You’ve heard the term “comparative law.” What does it mean?
Essentially, you take a body of law or procedure of one country (or tribe), lay it down next to that of another country, and explore the similarities and differences. It can be quite fascinating – especially when you delve into the cultural causes that underlay the differences.
I got into it after I’d been teaching criminal procedure for several years, then happened to take a trip to several European countries to learn about their “inquisitorial” (or “continental”) method of trying criminal cases.
When I got back, I read more their system, which was quite interesting. But what was even more interesting was the light it shed on unexamined aspects of our own system. For example, we exalt the right to jury trial. But why? Europeans don’t use juries much, and no one has accused them of coming to the wrong result any more than we do.
I then wrote an article (i) that played off a mind game. I imagined that the prosecution of O.J. Simpson had taken place under the inquisitorial system.
Let’s play a similar mind game, about the appellate process.
Here’s the way we Americans handle appeals. Lawyers write extensive briefs (14,000 words max, usually), spelling out in detail the facts, the law, and the arguments. They put a lot of time into this – often more than 100 hours. Then comes their only face time with the appellate judges: at oral argument. Appellate courts rarely allow more than 30 minutes per side for oral argument. Some federal circuits allow as little as 7 minutes – and decide many cases with no oral argument. Then we wait for the court’s decision. It’s often a long wait, sometimes a year or more. But the end product is usually quite thorough: a lengthy written opinion that sets out the facts in detail, explores the precedent cases extensively, and purports to apply established law to the facts. Occasionally, but not often, the opinion is accompanied by a written concurrence or dissent, which is also quite thorough. Some of these decisions are published, to serve as binding precedent.
This is the American “box.” Let’s think “outside the box” for a moment. Let’s imagine a very different way of doing it.
Let’s imagine that the lawyers’ briefs are very short, about five pages or so. These briefs do no more than summarize the facts and list some precedent cases that might be relevant – with no argument. The appellate court schedules the oral argument fairly quickly. Once the oral argument begins, however, it goes on until each judge says that he or she is ready to decide the case. This can take many hours, sometimes several days. And when the judge is ready to announce, that’s what the judge does – right then and there, from the bench orally, out loud. A clerk might scribble down what the judges say, type it up, and publish it.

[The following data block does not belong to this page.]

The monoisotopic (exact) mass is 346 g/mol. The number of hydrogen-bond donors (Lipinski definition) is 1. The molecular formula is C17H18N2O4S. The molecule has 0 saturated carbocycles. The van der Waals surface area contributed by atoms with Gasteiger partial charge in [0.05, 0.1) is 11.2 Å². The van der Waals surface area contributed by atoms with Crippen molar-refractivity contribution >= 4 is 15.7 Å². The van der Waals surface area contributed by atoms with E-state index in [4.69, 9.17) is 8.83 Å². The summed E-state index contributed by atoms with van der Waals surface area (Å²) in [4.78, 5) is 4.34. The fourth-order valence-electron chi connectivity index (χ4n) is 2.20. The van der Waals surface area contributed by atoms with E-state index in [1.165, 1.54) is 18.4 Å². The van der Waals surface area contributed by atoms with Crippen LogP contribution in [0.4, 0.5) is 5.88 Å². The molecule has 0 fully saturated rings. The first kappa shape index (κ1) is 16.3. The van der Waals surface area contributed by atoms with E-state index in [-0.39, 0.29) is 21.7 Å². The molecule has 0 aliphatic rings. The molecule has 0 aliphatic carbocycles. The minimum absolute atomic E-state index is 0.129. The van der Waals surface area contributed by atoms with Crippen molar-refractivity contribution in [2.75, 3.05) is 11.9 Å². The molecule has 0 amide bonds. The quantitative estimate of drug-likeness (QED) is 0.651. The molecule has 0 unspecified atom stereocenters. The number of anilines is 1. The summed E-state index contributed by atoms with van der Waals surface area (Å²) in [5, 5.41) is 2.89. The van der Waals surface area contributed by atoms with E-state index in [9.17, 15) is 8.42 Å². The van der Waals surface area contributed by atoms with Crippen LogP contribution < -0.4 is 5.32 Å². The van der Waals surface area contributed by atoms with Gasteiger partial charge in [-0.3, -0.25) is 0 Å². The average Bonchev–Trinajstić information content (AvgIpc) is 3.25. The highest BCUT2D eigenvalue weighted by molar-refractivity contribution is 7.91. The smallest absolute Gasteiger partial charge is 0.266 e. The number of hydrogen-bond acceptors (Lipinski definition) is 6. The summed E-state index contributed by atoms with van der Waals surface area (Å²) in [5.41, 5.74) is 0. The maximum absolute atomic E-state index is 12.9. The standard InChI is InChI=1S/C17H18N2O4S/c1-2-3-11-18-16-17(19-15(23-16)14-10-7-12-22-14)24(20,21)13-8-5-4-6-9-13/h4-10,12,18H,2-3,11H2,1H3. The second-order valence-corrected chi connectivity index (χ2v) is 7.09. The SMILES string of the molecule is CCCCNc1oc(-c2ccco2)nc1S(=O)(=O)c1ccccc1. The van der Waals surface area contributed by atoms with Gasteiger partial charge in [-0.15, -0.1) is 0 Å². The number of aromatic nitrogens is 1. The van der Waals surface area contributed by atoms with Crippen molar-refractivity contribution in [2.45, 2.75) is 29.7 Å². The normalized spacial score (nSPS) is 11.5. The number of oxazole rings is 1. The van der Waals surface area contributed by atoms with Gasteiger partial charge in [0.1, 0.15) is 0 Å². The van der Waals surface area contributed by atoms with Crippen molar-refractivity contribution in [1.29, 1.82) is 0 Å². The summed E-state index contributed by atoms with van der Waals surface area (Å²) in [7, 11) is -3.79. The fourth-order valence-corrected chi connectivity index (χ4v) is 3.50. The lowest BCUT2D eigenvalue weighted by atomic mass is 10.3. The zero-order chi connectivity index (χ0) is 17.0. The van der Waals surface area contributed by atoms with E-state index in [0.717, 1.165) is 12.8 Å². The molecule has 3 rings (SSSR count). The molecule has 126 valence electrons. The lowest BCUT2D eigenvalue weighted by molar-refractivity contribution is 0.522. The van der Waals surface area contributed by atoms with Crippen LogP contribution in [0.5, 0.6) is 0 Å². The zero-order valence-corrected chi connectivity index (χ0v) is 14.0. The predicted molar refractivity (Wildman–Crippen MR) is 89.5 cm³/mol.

“Absurd,” you say. “What a waste of time! And the final product could not be as well reasoned and well written as an opinion carefully written by the judges over a period of months. Who would want such a system?”
Our forefathers the Brits, that’s who. That’s pretty much how they’ve always done it and how they still do it. Britannia no longer rules the waves, but their justice system still serves as the model for their former colonies, i.e., for much of the world. Maybe we can learn something from them.
The British system of appellate review is based on the principle of “orality.” To British lawyers and clients, it’s important to see justice being created - right in front of them. They want to engage with the judges at leisure, to watch and listen to them think their way through a problem, and hear the judges’ own words when they reach a decision - unfiltered by law clerks.
“Sounds nice,” you say, “but oral argument of that length would take too much time. Our caseloads are too big for that.”
But how long does it now take an American court to handle an appeal from beginning to end? One would need to add up the number of judicial hours usually spent on each of these tasks:
Reading the briefs on appeal – at least 3, not counting motions and the occasional amicus brief.
Reviewing the record.
Performing legal research.
Drafting an opinion.
Hearing oral argument. (This sequence is surprising but correct, at least in California courts: opinions are drafted before oral argument!)
- Revising the draft opinion.
And, to get the full picture of the cost, you would need to keep separate track of the time spent on these tasks by the judges’ research attorneys.
The Brits skip Step #1 (except for a few minutes scanning the skimpy 5-pagers), and handle Steps #2 through #6 during the oral argument. That’s right. I’ve actually seen British appellate judges perform legal research during the argument. They arise from their chairs, go over to the bookshelf, extract a musty tome, and starting reading a case or treatise – right in the middle of oral argument.
Even if all this takes a couple of days or so, it might take less judicial time than that expended on many of our American appeals.
So time might not be the determinative consideration. And even if there are some marginal time differences, is efficiency the only thing that matters? An appellate system should serve three important goals: a just result for the parties, establishing sound precedents, and showing the public that our judicial system is fair (the “appearance” of justice).
If I haven’t shocked you enough with this outrageous suggestion, tune in to a future blog, where I’ll explore which system best serves these three goals.
(i) See Moskovitz, The O.J. Inquisition: A United States Encounter With Continental Criminal Justice, 28 Vanderbilt Journal of Transnational Law 1121 (1995).
by M.A.T. Legal Director Myron Moskovitz